We are entering into an age of renewed great power competition between powers with differing ideologies. Due to the economic rise of Russia and China in the last decade, domestic challenges in the United States, and economic and political repercussions of U.S. policy in the Middle East, it appears as though the United States no longer holds the monopoly over international affairs and has to compete for global influence. As uncertainty about the future arises, how can the West stay competitive to defend its influence internationally? Join Orbis Editor Nick Gvosdev and author of Spring Orbis article, Democracy and Transatlantic Values in an Age of Great Power Competition, Suzanne Loftus, as they discuss strategies for staying competitive, from rebuilding democratic institutions to investing in the development of new technology.
This event is part of the Robert Strausz-Hupé Project: The Atlantic System in a World of Great Power Rivalry.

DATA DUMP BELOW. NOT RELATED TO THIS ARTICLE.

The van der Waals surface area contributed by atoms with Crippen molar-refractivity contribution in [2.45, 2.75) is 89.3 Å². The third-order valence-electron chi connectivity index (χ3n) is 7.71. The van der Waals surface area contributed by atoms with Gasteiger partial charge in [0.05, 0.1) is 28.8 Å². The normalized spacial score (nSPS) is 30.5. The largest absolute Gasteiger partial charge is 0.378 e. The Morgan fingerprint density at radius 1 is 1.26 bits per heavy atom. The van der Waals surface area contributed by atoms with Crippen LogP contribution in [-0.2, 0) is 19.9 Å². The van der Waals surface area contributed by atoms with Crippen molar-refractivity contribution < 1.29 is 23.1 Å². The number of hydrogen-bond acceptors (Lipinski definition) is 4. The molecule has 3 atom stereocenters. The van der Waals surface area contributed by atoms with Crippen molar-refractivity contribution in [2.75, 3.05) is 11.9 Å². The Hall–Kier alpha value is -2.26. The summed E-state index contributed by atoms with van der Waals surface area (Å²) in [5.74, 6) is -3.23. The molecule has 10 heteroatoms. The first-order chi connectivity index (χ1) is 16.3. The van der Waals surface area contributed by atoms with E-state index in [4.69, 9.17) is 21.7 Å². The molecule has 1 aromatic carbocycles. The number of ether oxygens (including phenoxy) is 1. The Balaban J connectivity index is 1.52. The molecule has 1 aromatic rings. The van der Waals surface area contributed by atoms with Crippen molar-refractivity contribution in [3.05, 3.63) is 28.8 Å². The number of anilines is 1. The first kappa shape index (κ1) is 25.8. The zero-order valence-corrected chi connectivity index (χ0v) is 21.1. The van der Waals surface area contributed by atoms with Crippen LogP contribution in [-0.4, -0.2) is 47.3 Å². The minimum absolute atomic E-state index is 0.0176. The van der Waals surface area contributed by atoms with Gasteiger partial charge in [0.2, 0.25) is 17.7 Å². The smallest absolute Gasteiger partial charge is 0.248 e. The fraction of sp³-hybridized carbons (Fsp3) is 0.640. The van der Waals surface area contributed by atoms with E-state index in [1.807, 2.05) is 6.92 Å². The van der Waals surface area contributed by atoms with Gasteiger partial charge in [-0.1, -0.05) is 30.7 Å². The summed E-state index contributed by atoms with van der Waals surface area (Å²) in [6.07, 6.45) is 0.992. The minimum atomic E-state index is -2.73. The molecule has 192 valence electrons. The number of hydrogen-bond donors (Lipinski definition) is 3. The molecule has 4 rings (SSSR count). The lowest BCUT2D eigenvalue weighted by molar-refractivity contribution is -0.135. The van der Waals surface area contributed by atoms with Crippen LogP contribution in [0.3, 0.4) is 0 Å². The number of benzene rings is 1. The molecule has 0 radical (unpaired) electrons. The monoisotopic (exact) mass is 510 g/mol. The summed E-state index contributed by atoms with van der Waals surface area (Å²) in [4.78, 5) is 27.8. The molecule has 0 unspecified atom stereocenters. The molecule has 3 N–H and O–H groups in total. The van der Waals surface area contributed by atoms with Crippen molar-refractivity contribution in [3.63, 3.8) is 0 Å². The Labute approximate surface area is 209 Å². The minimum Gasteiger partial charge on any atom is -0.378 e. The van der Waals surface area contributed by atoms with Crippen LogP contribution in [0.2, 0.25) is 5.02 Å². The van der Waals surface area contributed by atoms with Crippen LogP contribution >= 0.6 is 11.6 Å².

Dr. Suzanne Loftus obtained her doctorate in International Studies from the University of Miami where she also taught a number of classes in International Relations and Foreign Policy. She specializes in Russian foreign and domestic politics and transatlantic security. Prior to turning to academia, Suzanne worked at the United Nations and in the private sector in Geneva, Switzerland where she also obtained her Master’s degree in Business Management. Suzanne is currently a Professor of National Security at the George C. Marshall European Center for Security Studies in Garmisch-Partenkirchen, Germany, and the Deputy Chair of the Strategic Initiatives Department. Along with her native English, she speaks French, Spanish, and Russian.
Nikolas Gvosdev is the Editor of Orbis: FPRI’s Journal of World Affairs and a Senior Fellow in FPRI’s Eurasia Program. He is also a Professor of National Security Affairs, holding the Captain Jerome E. Levy Chair in Economic Geography and National Security at the U.S. Naval War College in Newport, Rhode Island. He was formerly the Editor of The National Interest magazine and a Senior Fellow at The Nixon Center in Washington, D.C. A frequent commentator on Russian and Eurasian affairs, his work has appeared in such outlets as Foreign Affairs, The Financial Times, The Los Angeles Times, and Orbis, and he has appeared as a commentator on CNN, Fox News, MSNBC, National Public Radio, and BBC. He is the co-author of US Foreign Policy and Defense Strategy: The Rise of an Incidental Superpower, and the co-author of Russian Foreign Policy: Vectors, Sectors, and Interests.